If you are consciously searching for a product or service online, there can be times when you are drawn into other areas, whether you asked for it or not.
Manipulation is something that is around us all, it’s effect can be harmful. Creating positive experiences, where people are protected are crucial aspects of user experience and interface design.
Ali Carmichael, Experience UX Managing Director and Jenny Lewis, Senior UX Consultant, recently sat and spoke about unintended consequences and coercion that affects decision making.
What Does a Good User Experience Represent?
Jenny: Good user experience is something where you don’t necessarily think about a task or have to make second guesses. You get from A to B, and then you get out of B. A strong experience does what it needs.
Ali: For us at Experience UX this is where there is a sense of responsibility and to be the voice for the user, as well as representing the best choices for clients. It all comes to making a better experience for the user, so a client does better business.
Unintended Manipulation Is A Real Issue, Can You Explain This?
Jenny: Whilst we should all be responsible for our actions and encouraging a safe experience, a distorted process can also be created. There are times when UX interaction is designed in a way that can mislead others. When it is intentional, this can be harmful. The other side is unintended consequences. This is when something has not been considered or is used in a harmful way, not with intent, but companies need to acknowledge what they are producing and how people react. For example, Google had planned to roll out a feature in Maps. The intention was to count the calories you would burn if you walked to a destination. The ‘cupcake’ feature was quickly deactivated. This could trigger people with eating disorders. users would see how many cupcakes they could burn if they decided to walk their route, rather than transport.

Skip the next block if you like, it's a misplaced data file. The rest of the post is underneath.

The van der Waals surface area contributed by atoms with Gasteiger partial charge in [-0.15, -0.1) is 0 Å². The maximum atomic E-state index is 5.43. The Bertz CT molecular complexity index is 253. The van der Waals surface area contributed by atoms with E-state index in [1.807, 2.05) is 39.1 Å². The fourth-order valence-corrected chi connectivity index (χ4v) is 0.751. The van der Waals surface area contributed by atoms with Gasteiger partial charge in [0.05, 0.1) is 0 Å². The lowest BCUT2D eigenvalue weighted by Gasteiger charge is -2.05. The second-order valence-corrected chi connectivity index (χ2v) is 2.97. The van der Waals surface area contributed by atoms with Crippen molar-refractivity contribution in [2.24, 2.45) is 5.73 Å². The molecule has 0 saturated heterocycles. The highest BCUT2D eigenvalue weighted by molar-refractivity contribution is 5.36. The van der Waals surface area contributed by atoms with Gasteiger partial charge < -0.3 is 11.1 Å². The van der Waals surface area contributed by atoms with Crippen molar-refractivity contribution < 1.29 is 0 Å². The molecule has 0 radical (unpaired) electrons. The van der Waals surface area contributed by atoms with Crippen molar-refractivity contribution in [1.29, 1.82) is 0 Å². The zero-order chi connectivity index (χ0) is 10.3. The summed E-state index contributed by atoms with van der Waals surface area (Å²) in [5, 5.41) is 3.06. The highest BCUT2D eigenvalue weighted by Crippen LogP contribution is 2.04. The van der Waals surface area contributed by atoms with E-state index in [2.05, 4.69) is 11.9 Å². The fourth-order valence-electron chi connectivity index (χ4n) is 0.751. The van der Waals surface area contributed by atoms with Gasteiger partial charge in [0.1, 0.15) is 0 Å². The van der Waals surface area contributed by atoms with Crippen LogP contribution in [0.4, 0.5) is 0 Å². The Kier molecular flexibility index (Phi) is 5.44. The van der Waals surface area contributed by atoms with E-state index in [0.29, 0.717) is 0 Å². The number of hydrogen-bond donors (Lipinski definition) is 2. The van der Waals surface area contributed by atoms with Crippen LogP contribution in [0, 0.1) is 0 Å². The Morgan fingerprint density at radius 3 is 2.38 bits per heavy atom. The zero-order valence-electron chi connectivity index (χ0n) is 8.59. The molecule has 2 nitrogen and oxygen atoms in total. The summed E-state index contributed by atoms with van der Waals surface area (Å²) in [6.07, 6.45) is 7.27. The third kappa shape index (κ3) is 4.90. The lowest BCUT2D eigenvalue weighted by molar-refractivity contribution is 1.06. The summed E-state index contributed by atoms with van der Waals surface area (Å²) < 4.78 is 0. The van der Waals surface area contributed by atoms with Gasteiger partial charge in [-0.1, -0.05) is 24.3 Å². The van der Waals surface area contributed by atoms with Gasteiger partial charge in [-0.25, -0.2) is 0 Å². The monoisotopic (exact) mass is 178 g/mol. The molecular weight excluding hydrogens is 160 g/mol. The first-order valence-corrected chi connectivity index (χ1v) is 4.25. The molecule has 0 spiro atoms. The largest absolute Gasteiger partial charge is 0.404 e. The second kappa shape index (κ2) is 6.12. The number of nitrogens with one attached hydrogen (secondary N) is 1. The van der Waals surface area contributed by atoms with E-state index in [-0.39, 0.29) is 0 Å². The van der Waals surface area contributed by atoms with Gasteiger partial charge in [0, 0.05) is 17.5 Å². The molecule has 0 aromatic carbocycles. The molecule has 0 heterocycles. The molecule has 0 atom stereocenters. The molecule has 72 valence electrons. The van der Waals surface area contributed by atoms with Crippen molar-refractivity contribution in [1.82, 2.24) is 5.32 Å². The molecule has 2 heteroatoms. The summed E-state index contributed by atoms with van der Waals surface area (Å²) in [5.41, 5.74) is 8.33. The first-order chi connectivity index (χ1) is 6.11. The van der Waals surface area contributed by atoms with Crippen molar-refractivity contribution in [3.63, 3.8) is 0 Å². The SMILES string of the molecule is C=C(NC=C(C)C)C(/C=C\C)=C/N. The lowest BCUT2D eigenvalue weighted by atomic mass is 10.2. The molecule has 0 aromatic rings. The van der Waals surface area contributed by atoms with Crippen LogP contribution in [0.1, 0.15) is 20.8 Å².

The manipulation, in this example, is reinforcing behaviours that people are trying to stop. What it tells us within the UX space is that no business can assume to know everything about their user base. Whilst this was unintentional, industry giants such as Google, owe it to their users to get feedback and information before rolling out a new feature. The damage was done and they quickly pulled the feature.
What About The Commerce Side?
Ali: Businesses have to think about the end point. At the start, someone steps forward (or visits a site) for what they are looking for or potentially want to buy. The middle part is when there are comparisons made between other companies and features added. The final part is the decision, but also the importance of simple elements such as a ‘thank you’ and the opportunity to keep audiences informed beyond the initial experience. It may appear a natural flow in a state of consciousness but manipulation triggers are in effect.
Jenny: Many brands are driven by trends. Scarcity tactics are something we are all aware of. You know how it works, you casually look at something and then prompted that it will be gone soon, with only two items left. We all like things that are harder to obtain, it’s basic economics implemented into the design. However, it is wrong to use numbers that are not true, or without testing the feature first with users.
So You Can’t Pull The Wool Over Other People’s Eyes?
Ali: Good usability, that does not manipulate or exploit becomes invisible. It’s like a fantastic evening at a restaurant, there has been a lot of consideration to make the whole presentation and atmosphere feel bespoke to you, where you feel completely at ease and comfortable. Companies can be memorable to others when it comes to their digital experience. Companies want conversions and measurable metrics, but there is also an emphasis on better experiences for others. We have to be true to our Experience UX heart on what will be better for the user. It’s not for us to judge, but to do the research and provide the findings. Areas such as upselling and scarcity tactics are a part of business, but they also have to be representative of the interacting person, in the moment.
By 2030 there will be 125 billion connected devices in the world. There is a responsibility to the people who interact, the business who are looking to attract and the standards we all uphold.
The quality of our lives will be driven by the positive experiences and interactions we all have.